Graduation has become even bigger than academics, it’s about making it through school with the pandemic now.
Shaday Rosario, a 2020 graduate stated, “Graduation has become a very sensitive topic for me.”
Rosario lost both of her parents within two weeks of each other and her only chance to celebrate with them would’ve been last year. She understands the world was crazy and different but now she doesn’t even plan on attending graduation for the class of 2020 if one is held.
“I do feel for the class of 2021. I would love to cheer on my friends and I wouldn’t want them to feel the way I felt when Mercy decided to cancel commencement for understandable reasons,” Rosario stated.
Graduation is one of the biggest moments in a student’s college career, it is the realization that they are about to join the real world and start their lives. No more school, homework, and that comfort they have felt for years.
2021 has been very odd though and students do not know whether or not they will be having a graduation.
Joslaine Villavizar, a senior, reflected on how she would like to know more about what is going on for graduation.
“I’m a first-generation student and I was really looking forward to my family watch me walk across the stage,” Villavizar stated.
An email was sent out by President Hall on Feb. 17.
“Dear Class of 2021,
Congratulations on persevering through this tumultuous year and earning your degree. I know many of you might have questions about the format of the 2021 Commencement ceremony. I want you to know that the College is currently evaluating the ever-changing New York State guidelines on gatherings, as well as the rates of transmission of COVID-19 in the surrounding communities. We hope to be able to make a decision that both honors this important milestone and ensures the health and safety of our Mercy community. We expect to be able to share details about the Commencement ceremony soon.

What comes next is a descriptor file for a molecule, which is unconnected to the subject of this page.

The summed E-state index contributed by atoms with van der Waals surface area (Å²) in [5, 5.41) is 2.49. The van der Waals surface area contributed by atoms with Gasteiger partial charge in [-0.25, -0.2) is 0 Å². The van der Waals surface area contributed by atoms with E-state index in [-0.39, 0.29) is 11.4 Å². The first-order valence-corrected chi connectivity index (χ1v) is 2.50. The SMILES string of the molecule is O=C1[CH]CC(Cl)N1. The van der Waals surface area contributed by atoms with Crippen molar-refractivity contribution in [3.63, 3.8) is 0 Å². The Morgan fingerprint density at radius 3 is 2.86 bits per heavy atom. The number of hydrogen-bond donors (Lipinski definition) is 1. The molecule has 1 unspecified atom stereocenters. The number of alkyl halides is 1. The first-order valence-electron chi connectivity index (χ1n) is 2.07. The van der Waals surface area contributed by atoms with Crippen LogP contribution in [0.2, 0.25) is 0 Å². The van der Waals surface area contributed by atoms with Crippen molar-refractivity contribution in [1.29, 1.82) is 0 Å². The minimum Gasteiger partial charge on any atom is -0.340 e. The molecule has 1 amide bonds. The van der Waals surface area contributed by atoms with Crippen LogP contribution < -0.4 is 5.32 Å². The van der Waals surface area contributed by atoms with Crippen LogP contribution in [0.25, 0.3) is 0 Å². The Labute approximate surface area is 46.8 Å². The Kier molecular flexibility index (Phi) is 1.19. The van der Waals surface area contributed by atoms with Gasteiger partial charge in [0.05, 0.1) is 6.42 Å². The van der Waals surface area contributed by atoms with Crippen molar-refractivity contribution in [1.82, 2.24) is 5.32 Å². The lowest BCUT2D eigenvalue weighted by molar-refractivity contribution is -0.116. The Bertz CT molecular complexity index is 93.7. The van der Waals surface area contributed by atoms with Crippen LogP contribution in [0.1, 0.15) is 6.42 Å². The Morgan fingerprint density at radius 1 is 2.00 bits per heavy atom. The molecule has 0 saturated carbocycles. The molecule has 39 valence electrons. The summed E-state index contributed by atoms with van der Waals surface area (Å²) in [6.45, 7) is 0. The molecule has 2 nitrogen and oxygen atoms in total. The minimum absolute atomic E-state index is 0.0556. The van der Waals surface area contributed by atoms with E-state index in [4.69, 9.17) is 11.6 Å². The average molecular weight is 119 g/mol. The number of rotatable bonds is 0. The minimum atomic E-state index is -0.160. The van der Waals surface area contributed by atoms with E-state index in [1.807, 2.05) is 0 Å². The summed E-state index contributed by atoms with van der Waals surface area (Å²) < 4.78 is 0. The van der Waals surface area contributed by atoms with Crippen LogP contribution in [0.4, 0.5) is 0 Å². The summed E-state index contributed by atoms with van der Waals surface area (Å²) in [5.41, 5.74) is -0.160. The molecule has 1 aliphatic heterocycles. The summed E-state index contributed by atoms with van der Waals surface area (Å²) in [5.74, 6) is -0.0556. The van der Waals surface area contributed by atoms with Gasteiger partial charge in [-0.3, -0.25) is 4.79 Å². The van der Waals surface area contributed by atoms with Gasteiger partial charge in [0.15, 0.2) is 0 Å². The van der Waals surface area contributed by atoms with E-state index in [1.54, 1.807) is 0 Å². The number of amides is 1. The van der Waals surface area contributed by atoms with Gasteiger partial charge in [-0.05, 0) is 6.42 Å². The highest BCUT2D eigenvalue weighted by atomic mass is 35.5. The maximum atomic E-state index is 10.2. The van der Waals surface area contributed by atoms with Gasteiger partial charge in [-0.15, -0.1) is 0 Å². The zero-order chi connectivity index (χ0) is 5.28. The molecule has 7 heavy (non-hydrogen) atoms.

As I’ve said before, one of my favorite moments of the academic year is when I stand on the stage and shake the hands of those who worked so hard to earn their degrees. While our graduation celebration this year will likely look different than the traditional ceremony, what I do know is that this milestone will be a memorable event for you and your families.
Thank you for your patience and best wishes on the rest of the spring term.”
This email gave hope to some students but on the other end was very short and to the point.
“It’s been a long year overall and if an effort was put towards commencement day I’m sure a lot of people would be happy and thankful especially after this year,” Villavizar stated.
Mercy College has yet to come out with another statement regarding graduation. The Impact has reached out to Mercy College officials to ask about what graduation was looking like. They declined to make a statement.
What we do know is that the regular graduation venue will not be used if there is in-person graduation. This is because the Westchester County Center is being used to distribute COVID-19 vaccinations.
In-person graduation is looking hopeful though especially with the new New York State COVID-19 guidelines. Sports arenas with a capacity larger of 10,000 can now be open, New York City restaurants have been open since Feb. 14, and more and more people seem to be getting vaccinated.
There are plenty of opportunities to have in-person graduation especially outside since it will be held in May. Villavizar mentioned the fact that the weather will be warm, there’s plenty of room for social distancing, and it would be a beautiful ceremony.
To stay updated with all things with commencement check out the commencement page on Mercy’s website and continue to check your Outlook emails.